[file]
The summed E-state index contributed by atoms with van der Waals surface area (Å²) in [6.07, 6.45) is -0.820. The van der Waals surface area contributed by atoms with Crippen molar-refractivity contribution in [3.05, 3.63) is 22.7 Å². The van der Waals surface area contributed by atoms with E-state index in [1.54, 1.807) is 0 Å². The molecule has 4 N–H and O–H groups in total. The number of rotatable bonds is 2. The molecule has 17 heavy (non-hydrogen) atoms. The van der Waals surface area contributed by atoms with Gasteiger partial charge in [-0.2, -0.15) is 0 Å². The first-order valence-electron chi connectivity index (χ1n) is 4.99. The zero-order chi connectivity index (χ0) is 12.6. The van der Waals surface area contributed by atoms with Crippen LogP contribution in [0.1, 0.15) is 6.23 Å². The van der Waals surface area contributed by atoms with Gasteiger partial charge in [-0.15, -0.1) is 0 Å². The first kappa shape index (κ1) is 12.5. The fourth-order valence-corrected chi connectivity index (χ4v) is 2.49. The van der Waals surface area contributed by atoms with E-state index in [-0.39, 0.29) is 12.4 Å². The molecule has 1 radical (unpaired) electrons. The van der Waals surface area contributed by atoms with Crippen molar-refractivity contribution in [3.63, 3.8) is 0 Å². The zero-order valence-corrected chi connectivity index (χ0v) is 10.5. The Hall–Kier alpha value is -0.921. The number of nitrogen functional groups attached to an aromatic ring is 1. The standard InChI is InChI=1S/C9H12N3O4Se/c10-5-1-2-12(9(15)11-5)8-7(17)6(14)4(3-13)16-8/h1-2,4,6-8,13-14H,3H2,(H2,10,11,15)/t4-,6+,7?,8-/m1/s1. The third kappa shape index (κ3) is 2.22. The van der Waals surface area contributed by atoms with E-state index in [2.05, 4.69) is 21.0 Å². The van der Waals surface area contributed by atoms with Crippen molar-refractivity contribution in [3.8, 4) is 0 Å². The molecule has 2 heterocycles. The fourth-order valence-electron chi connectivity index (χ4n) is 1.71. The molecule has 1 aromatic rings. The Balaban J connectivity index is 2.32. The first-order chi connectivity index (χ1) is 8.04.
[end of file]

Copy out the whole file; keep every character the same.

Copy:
The summed E-state index contributed by atoms with van der Waals surface area (Å²) in [6.07, 6.45) is -0.820. The van der Waals surface area contributed by atoms with Crippen molar-refractivity contribution in [3.05, 3.63) is 22.7 Å². The van der Waals surface area contributed by atoms with E-state index in [1.54, 1.807) is 0 Å². The molecule has 4 N–H and O–H groups in total. The number of rotatable bonds is 2. The molecule has 17 heavy (non-hydrogen) atoms. The van der Waals surface area contributed by atoms with Gasteiger partial charge in [-0.2, -0.15) is 0 Å². The first-order valence-electron chi connectivity index (χ1n) is 4.99. The zero-order chi connectivity index (χ0) is 12.6. The van der Waals surface area contributed by atoms with Crippen LogP contribution in [0.1, 0.15) is 6.23 Å². The van der Waals surface area contributed by atoms with Gasteiger partial charge in [-0.15, -0.1) is 0 Å². The first kappa shape index (κ1) is 12.5. The fourth-order valence-corrected chi connectivity index (χ4v) is 2.49. The van der Waals surface area contributed by atoms with E-state index in [-0.39, 0.29) is 12.4 Å². The molecule has 1 radical (unpaired) electrons. The van der Waals surface area contributed by atoms with Crippen molar-refractivity contribution in [3.63, 3.8) is 0 Å². The zero-order valence-corrected chi connectivity index (χ0v) is 10.5. The Hall–Kier alpha value is -0.921. The number of nitrogen functional groups attached to an aromatic ring is 1. The standard InChI is InChI=1S/C9H12N3O4Se/c10-5-1-2-12(9(15)11-5)8-7(17)6(14)4(3-13)16-8/h1-2,4,6-8,13-14H,3H2,(H2,10,11,15)/t4-,6+,7?,8-/m1/s1. The third kappa shape index (κ3) is 2.22. The van der Waals surface area contributed by atoms with E-state index in [2.05, 4.69) is 21.0 Å². The van der Waals surface area contributed by atoms with Crippen molar-refractivity contribution in [3.8, 4) is 0 Å². The molecule has 2 heterocycles. The fourth-order valence-electron chi connectivity index (χ4n) is 1.71. The molecule has 1 aromatic rings. The Balaban J connectivity index is 2.32. The first-order chi connectivity index (χ1) is 8.04.